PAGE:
Thierry Granier <> wrote:

> the "backup" is created on the source machine
> i don't see how to get this backup on the destination machine and how to boot 
> on this machine (for this backup)

By specifying "user@address:path" you are telling rsync to copy the files ot a 
remote machine - that's how the backup gets to the other machine.
To make it bootable, you'll need to arrange that the root of the remote path is 
the root of it's own filesystem, then you can do some stuff with chroot and 
install grub on the appropriate disk.

I don't normally bother trying to keep backups bootable. I'll just prepare a 
system to restore to, create the filesystems, create the mointpoints and mount 
all the filesystems, and then rsync all the files back. This can be done while 
booted from a "live-CD" environment - or for virtual machines, by mounting the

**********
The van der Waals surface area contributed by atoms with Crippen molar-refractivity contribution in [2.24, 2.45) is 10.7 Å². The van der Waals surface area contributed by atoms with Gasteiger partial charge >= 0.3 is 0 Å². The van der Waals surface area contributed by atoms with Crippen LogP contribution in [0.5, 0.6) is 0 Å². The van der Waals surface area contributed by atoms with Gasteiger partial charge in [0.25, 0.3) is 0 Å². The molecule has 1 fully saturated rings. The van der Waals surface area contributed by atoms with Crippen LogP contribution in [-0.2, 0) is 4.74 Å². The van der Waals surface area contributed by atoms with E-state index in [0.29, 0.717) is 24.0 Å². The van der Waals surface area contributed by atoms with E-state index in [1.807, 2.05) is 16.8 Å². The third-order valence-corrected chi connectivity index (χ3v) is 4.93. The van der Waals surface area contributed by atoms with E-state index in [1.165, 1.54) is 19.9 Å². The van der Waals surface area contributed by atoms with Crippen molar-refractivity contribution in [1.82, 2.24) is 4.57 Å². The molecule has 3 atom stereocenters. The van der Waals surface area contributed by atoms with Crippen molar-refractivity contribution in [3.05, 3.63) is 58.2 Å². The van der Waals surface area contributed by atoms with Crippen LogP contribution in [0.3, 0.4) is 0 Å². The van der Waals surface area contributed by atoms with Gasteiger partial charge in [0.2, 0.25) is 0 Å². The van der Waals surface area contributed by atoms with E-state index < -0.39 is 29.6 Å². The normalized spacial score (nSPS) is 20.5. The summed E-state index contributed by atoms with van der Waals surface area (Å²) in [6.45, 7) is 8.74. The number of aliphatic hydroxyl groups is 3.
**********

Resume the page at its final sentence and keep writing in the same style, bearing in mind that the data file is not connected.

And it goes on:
filesystems on the host (but be careful not to restore your backup to the wrong 
place and wipe the host filesystem, it's "inconvenient" !)

NB - please keep replies to the list.

Kevin Korb <> wrote:

> I would add --numeric-ids and --itemize-changes.

Rats, yes you *must* specify numeric-ids or the backup is usually "a bit 
broken" as ownership information will get mangled.

> Also, I prefer to do backups by filesystem so I would add
> - --one-file-system and run one rsync per filesystem.  This means you
> don't have to exclude things like /proc and /dev and any random thing
> that isn't normally connected but sometimes is but it also means you
> have to list all the filesystems that you do want to backup.

Yeah, that's a bit "6 of one, half a dozen of the other".
I prefer to have a backup that is a complete image of the source directory tree 
- rather than several backups, one per filesystem. You can do the former while 
doing "one sync per filesystem", but you have to be a bit clever with your 
excludes to avoid the sync of the root deleting all the other filesystems 
before the next step puts them back again.
And I sometimes re-arrange my volumes during a restore - and then it's easier 
to have one backup tree rather than one per filesystem.

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